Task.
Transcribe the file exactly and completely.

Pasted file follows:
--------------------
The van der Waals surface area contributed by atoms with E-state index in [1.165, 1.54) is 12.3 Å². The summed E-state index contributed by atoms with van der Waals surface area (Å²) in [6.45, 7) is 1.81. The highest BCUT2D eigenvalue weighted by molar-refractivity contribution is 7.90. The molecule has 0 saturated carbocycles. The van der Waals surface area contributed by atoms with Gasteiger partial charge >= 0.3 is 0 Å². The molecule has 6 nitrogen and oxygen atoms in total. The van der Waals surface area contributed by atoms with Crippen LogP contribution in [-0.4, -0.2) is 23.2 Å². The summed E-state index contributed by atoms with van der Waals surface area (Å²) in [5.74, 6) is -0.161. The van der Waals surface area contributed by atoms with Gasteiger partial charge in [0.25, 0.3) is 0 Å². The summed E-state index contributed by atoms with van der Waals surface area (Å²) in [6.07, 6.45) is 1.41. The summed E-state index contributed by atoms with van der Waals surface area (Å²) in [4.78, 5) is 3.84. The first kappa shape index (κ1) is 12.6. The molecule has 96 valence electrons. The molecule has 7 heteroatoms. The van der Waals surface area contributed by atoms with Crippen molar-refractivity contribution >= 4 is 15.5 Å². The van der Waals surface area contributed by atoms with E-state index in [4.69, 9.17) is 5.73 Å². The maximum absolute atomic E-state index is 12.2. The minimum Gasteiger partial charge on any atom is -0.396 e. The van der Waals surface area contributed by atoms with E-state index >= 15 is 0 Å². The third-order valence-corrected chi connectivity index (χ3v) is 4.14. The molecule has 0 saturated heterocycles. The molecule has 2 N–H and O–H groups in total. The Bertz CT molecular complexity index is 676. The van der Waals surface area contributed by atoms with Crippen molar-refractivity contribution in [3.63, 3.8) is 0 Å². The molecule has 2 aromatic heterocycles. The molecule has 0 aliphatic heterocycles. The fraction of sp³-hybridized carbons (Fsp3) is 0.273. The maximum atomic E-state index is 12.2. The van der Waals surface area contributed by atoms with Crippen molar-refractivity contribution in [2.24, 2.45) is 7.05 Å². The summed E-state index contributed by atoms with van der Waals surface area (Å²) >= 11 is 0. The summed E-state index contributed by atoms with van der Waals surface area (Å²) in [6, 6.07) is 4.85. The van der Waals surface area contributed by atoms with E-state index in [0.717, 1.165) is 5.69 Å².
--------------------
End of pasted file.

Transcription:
The van der Waals surface area contributed by atoms with E-state index in [1.165, 1.54) is 12.3 Å². The summed E-state index contributed by atoms with van der Waals surface area (Å²) in [6.45, 7) is 1.81. The highest BCUT2D eigenvalue weighted by molar-refractivity contribution is 7.90. The molecule has 0 saturated carbocycles. The van der Waals surface area contributed by atoms with Gasteiger partial charge >= 0.3 is 0 Å². The molecule has 6 nitrogen and oxygen atoms in total. The van der Waals surface area contributed by atoms with Crippen LogP contribution in [-0.4, -0.2) is 23.2 Å². The summed E-state index contributed by atoms with van der Waals surface area (Å²) in [5.74, 6) is -0.161. The van der Waals surface area contributed by atoms with Gasteiger partial charge in [0.25, 0.3) is 0 Å². The summed E-state index contributed by atoms with van der Waals surface area (Å²) in [6.07, 6.45) is 1.41. The summed E-state index contributed by atoms with van der Waals surface area (Å²) in [4.78, 5) is 3.84. The first kappa shape index (κ1) is 12.6. The molecule has 96 valence electrons. The molecule has 7 heteroatoms. The van der Waals surface area contributed by atoms with Crippen molar-refractivity contribution >= 4 is 15.5 Å². The van der Waals surface area contributed by atoms with E-state index in [4.69, 9.17) is 5.73 Å². The maximum absolute atomic E-state index is 12.2. The minimum Gasteiger partial charge on any atom is -0.396 e. The van der Waals surface area contributed by atoms with E-state index >= 15 is 0 Å². The third-order valence-corrected chi connectivity index (χ3v) is 4.14. The molecule has 0 saturated heterocycles. The molecule has 2 N–H and O–H groups in total. The Bertz CT molecular complexity index is 676. The van der Waals surface area contributed by atoms with Crippen molar-refractivity contribution in [3.63, 3.8) is 0 Å². The molecule has 2 aromatic heterocycles. The molecule has 0 aliphatic heterocycles. The fraction of sp³-hybridized carbons (Fsp3) is 0.273. The maximum atomic E-state index is 12.2. The van der Waals surface area contributed by atoms with Crippen molar-refractivity contribution in [2.24, 2.45) is 7.05 Å². The summed E-state index contributed by atoms with van der Waals surface area (Å²) >= 11 is 0. The summed E-state index contributed by atoms with van der Waals surface area (Å²) in [6, 6.07) is 4.85. The van der Waals surface area contributed by atoms with E-state index in [0.717, 1.165) is 5.69 Å².